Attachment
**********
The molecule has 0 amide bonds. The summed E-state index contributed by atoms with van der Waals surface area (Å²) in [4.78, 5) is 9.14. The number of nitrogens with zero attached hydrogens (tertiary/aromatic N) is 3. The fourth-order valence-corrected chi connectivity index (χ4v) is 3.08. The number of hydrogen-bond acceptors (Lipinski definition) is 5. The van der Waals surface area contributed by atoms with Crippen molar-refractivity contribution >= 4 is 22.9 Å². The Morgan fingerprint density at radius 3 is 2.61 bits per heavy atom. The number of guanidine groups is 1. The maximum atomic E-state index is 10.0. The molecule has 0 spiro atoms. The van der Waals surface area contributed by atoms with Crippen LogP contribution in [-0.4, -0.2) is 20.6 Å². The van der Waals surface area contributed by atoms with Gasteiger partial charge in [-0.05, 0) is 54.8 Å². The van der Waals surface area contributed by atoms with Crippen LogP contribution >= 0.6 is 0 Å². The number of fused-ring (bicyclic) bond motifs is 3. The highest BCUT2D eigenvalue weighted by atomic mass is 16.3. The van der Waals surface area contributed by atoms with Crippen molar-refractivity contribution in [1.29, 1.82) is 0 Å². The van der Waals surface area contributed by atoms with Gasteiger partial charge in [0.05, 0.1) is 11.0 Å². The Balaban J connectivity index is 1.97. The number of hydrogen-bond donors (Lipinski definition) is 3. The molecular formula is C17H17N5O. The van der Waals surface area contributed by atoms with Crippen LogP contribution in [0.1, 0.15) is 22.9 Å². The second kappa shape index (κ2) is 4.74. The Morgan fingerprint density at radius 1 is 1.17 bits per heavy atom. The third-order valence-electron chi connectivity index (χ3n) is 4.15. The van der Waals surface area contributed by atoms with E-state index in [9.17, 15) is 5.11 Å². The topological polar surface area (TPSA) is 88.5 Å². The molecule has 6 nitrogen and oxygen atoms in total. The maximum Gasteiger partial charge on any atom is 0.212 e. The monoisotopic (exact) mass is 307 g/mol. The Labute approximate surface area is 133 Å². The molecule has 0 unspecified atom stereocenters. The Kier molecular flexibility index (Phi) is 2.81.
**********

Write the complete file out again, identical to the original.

The molecule has 0 amide bonds. The summed E-state index contributed by atoms with van der Waals surface area (Å²) in [4.78, 5) is 9.14. The number of nitrogens with zero attached hydrogens (tertiary/aromatic N) is 3. The fourth-order valence-corrected chi connectivity index (χ4v) is 3.08. The number of hydrogen-bond acceptors (Lipinski definition) is 5. The van der Waals surface area contributed by atoms with Crippen molar-refractivity contribution >= 4 is 22.9 Å². The Morgan fingerprint density at radius 3 is 2.61 bits per heavy atom. The number of guanidine groups is 1. The maximum atomic E-state index is 10.0. The molecule has 0 spiro atoms. The van der Waals surface area contributed by atoms with Crippen LogP contribution in [-0.4, -0.2) is 20.6 Å². The van der Waals surface area contributed by atoms with Gasteiger partial charge in [-0.05, 0) is 54.8 Å². The van der Waals surface area contributed by atoms with Crippen LogP contribution >= 0.6 is 0 Å². The number of fused-ring (bicyclic) bond motifs is 3. The highest BCUT2D eigenvalue weighted by atomic mass is 16.3. The van der Waals surface area contributed by atoms with Crippen molar-refractivity contribution in [1.29, 1.82) is 0 Å². The van der Waals surface area contributed by atoms with Gasteiger partial charge in [0.05, 0.1) is 11.0 Å². The Balaban J connectivity index is 1.97. The number of hydrogen-bond donors (Lipinski definition) is 3. The molecular formula is C17H17N5O. The van der Waals surface area contributed by atoms with Crippen LogP contribution in [0.1, 0.15) is 22.9 Å². The second kappa shape index (κ2) is 4.74. The Morgan fingerprint density at radius 1 is 1.17 bits per heavy atom. The third-order valence-electron chi connectivity index (χ3n) is 4.15. The van der Waals surface area contributed by atoms with E-state index in [9.17, 15) is 5.11 Å². The topological polar surface area (TPSA) is 88.5 Å². The molecule has 6 nitrogen and oxygen atoms in total. The maximum Gasteiger partial charge on any atom is 0.212 e. The monoisotopic (exact) mass is 307 g/mol. The Labute approximate surface area is 133 Å². The molecule has 0 unspecified atom stereocenters. The Kier molecular flexibility index (Phi) is 2.81.